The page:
Collecting Time – Leslie Supnet

The process of animation involves the repetition of photographing incremental movements over a period of time, in most cases with the animator working alone in the dark. The end goal of such a lonely exercise is to breathe life into stillness. The animator is creator and collector of time and images, who can exercise most—if not all—control over the production of the animated image.

Due to budgetary constraints, I began making animation in 2008 with a 3.1 megapixel camera that I bought from Sears; I would duct tape it onto a table with the lens perpendicular to the floor, where I would animate my paper-cut out puppets. At the time, Winnipeg did not have an artist-run studio specializing in animation and I had to improvise at home.

The mere-exposure effect[1] did not develop very quickly for me. The benefits of the repeated motion of moving a puppet or object and taking a picture, crouched on the floor, sweaty and frustrated from the hot lights, came over time, as I was able to see the results of the necessary hardship of repetition: having control over the aesthetic outcome. While I’ve refined the animation process in my home/studio, the physical and mental challenges are still present. What is different now is that I can manage and alleviate the anxiety of creation through the meditative aspects of animation.

Smoke (02:09, colour, sound, digital animation, 2014) is a cameraless animation I made with one scanned image of Mt. Fuji erupting. I manually copied, pasted, incrementally zoomed, moved and saved the images in Photoshop to create the separate JPEGs that form the animation.

Second Sun (03:04, colour, sound, Super 8 animation, 2014) is a Super 8 animation in which I drew each frame out on paper, a post-apocalyptic imagining of the birth of a new sun. I relinquished some control over to the variations in light produced through using different homemade filters to create the dancing flashes of colour.

A companion piece to Second Sun is First Sun (02:28, black and white, sound, 16mm, 2014) created at a residency at Cineworks in Vancouver with the Bent Light Collective. First Sun is the first frame-by-frame hand-drawn animation I made to depict the rise of the first sun. I shot First Sun on 16mm and hand-processed it in Cinework’s Annex darkroom. Hand processing has its own repetitive motions, which have been fine-tuned by a lineage of experimental filmmakers who have shared their techniques over time in order for the process to evolve and live on.[2]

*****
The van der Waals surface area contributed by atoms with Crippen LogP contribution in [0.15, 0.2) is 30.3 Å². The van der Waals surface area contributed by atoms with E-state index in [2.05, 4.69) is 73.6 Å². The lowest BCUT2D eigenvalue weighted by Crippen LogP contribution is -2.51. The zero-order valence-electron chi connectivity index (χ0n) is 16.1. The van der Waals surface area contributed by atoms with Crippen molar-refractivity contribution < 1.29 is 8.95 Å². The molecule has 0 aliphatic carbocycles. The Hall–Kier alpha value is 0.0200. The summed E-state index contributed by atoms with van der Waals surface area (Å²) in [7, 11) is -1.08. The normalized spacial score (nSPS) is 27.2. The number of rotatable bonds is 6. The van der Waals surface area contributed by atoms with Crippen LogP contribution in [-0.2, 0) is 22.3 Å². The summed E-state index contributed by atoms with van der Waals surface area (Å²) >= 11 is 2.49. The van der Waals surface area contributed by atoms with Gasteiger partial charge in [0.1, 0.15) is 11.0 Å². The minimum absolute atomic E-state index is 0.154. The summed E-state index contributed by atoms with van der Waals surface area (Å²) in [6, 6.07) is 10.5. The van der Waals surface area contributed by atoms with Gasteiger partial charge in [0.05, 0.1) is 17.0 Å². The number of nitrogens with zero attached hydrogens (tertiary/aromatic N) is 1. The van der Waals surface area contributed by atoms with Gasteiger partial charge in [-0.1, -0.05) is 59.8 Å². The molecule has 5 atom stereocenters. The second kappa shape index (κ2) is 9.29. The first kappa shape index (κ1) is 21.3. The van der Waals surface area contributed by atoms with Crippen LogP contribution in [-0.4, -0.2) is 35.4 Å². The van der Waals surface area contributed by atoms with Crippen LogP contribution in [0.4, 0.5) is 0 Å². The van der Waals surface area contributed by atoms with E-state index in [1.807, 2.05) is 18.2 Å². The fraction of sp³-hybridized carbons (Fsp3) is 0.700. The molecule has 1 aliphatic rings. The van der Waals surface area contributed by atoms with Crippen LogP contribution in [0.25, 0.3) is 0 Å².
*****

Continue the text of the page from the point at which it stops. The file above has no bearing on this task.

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Still from In Still Time (2015)

Catharsis too, has been a beneficial result of the repetitive efforts of animation. In Still Time (10:26, colour, sound, 16mm, 2015) is an experimental animation that investigates the catastrophic image through the direct animation of still images onto 16mm film. The film uses found still images from the current Syrian civil war—printed and repeated directly onto the film, simultaneously abstracting these images and re-animating them—juxtaposed with audio from news sources, interviews and YouTube videos of different events that have taken place during the crisis. Through clues of shape, line, colour, and sound, these abstracted images of catastrophe attempt to facilitate questions about the moral imperative to look, our ability or inability to bear witness to unthinkable human suffering, and our complicity in the violence documented in the image. What are the limits of the catastrophic image? How can trauma and the unthinkable ever be properly represented? How do we give meaning to an event that stops and disrupts time?

Repetition allows us to focus on details, to spot how things change over time. We note differences, similarities, and limits that help us parse and make sense of the world. Through the animation process and through the animated work itself, I’ve been able to find a quiet space in the dark, where I can freely create, collect, and visualize another world.

 

Footnotes: 

[1] The mere-exposure effect is a psychological phenomenon by which people tend to develop a preference for things merely because they are familiar with them.

[2] See Recipes for Disaster by Helen Hill and the Independent Imaging Retreat or “Film Farm”.

Leslie Supnet is a moving image artist. Leslie utilizes animation, found media, lo-fi and experimental practices to create psychological narratives about loss and change, as well as abstracted visions of a desired future. Her work has screened at various micro-cinemas, galleries and film festivals internationally. She teaches animation at various artist-run centres and institutions, and presents programs with Regional Support Network, a Toronto-based screening series co-organized with Clint Enns.



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